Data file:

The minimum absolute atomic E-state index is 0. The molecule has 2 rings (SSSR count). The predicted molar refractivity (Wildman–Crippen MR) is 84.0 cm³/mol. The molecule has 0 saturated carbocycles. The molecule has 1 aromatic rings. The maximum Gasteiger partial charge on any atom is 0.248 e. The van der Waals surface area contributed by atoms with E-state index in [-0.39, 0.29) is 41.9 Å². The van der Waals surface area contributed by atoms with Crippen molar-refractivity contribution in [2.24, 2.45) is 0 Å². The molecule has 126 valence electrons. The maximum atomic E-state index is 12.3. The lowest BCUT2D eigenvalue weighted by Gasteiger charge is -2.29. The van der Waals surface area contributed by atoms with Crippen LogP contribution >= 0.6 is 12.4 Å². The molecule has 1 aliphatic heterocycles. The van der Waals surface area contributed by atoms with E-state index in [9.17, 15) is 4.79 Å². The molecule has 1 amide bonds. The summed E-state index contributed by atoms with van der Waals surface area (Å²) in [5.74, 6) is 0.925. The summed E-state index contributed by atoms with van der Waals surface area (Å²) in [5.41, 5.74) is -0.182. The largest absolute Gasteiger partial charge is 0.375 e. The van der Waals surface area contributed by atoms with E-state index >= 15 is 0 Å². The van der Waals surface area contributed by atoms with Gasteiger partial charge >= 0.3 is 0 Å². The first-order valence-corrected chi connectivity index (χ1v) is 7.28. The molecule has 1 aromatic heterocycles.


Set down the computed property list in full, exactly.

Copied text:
The minimum absolute atomic E-state index is 0. The molecule has 2 rings (SSSR count). The predicted molar refractivity (Wildman–Crippen MR) is 84.0 cm³/mol. The molecule has 0 saturated carbocycles. The molecule has 1 aromatic rings. The maximum Gasteiger partial charge on any atom is 0.248 e. The van der Waals surface area contributed by atoms with E-state index in [-0.39, 0.29) is 41.9 Å². The van der Waals surface area contributed by atoms with Crippen molar-refractivity contribution in [2.24, 2.45) is 0 Å². The molecule has 126 valence electrons. The maximum atomic E-state index is 12.3. The lowest BCUT2D eigenvalue weighted by Gasteiger charge is -2.29. The van der Waals surface area contributed by atoms with Crippen LogP contribution >= 0.6 is 12.4 Å². The molecule has 1 aliphatic heterocycles. The van der Waals surface area contributed by atoms with E-state index in [9.17, 15) is 4.79 Å². The molecule has 1 amide bonds. The summed E-state index contributed by atoms with van der Waals surface area (Å²) in [5.74, 6) is 0.925. The summed E-state index contributed by atoms with van der Waals surface area (Å²) in [5.41, 5.74) is -0.182. The largest absolute Gasteiger partial charge is 0.375 e. The van der Waals surface area contributed by atoms with E-state index >= 15 is 0 Å². The van der Waals surface area contributed by atoms with Gasteiger partial charge >= 0.3 is 0 Å². The first-order valence-corrected chi connectivity index (χ1v) is 7.28. The molecule has 1 aromatic heterocycles.